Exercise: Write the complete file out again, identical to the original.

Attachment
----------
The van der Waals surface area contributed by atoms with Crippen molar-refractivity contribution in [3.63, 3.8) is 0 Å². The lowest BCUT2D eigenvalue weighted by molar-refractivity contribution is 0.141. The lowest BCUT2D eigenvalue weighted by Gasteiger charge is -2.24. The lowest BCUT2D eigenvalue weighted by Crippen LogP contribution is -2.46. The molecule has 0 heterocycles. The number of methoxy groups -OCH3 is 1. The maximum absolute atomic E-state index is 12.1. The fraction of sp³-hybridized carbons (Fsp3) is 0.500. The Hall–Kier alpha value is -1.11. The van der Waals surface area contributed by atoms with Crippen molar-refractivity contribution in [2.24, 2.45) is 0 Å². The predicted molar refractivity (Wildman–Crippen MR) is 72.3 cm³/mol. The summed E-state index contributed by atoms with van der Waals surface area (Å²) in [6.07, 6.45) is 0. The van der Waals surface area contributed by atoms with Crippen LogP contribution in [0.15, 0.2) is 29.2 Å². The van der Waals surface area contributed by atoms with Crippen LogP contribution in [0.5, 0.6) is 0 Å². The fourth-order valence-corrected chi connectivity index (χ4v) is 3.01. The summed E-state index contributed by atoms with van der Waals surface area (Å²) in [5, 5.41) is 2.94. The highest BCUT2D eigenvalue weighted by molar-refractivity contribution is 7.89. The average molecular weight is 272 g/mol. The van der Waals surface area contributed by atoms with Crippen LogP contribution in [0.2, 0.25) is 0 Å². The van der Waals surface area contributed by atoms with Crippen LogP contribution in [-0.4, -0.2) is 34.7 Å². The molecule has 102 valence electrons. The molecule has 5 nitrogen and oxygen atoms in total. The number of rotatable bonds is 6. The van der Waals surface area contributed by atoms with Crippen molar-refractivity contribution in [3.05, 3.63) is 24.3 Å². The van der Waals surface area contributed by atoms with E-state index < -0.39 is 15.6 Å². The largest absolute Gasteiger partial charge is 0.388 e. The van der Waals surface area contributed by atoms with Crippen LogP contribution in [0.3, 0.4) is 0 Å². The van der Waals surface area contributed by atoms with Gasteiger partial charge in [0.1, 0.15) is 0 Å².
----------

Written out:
The van der Waals surface area contributed by atoms with Crippen molar-refractivity contribution in [3.63, 3.8) is 0 Å². The lowest BCUT2D eigenvalue weighted by molar-refractivity contribution is 0.141. The lowest BCUT2D eigenvalue weighted by Gasteiger charge is -2.24. The lowest BCUT2D eigenvalue weighted by Crippen LogP contribution is -2.46. The molecule has 0 heterocycles. The number of methoxy groups -OCH3 is 1. The maximum absolute atomic E-state index is 12.1. The fraction of sp³-hybridized carbons (Fsp3) is 0.500. The Hall–Kier alpha value is -1.11. The van der Waals surface area contributed by atoms with Crippen molar-refractivity contribution in [2.24, 2.45) is 0 Å². The predicted molar refractivity (Wildman–Crippen MR) is 72.3 cm³/mol. The summed E-state index contributed by atoms with van der Waals surface area (Å²) in [6.07, 6.45) is 0. The van der Waals surface area contributed by atoms with Crippen LogP contribution in [0.15, 0.2) is 29.2 Å². The van der Waals surface area contributed by atoms with Crippen LogP contribution in [0.5, 0.6) is 0 Å². The fourth-order valence-corrected chi connectivity index (χ4v) is 3.01. The summed E-state index contributed by atoms with van der Waals surface area (Å²) in [5, 5.41) is 2.94. The highest BCUT2D eigenvalue weighted by molar-refractivity contribution is 7.89. The average molecular weight is 272 g/mol. The van der Waals surface area contributed by atoms with Crippen LogP contribution in [0.2, 0.25) is 0 Å². The van der Waals surface area contributed by atoms with Crippen LogP contribution in [-0.4, -0.2) is 34.7 Å². The molecule has 102 valence electrons. The molecule has 5 nitrogen and oxygen atoms in total. The number of rotatable bonds is 6. The van der Waals surface area contributed by atoms with Crippen molar-refractivity contribution in [3.05, 3.63) is 24.3 Å². The van der Waals surface area contributed by atoms with E-state index < -0.39 is 15.6 Å². The largest absolute Gasteiger partial charge is 0.388 e. The van der Waals surface area contributed by atoms with Crippen LogP contribution in [0.3, 0.4) is 0 Å². The van der Waals surface area contributed by atoms with Gasteiger partial charge in [0.1, 0.15) is 0 Å².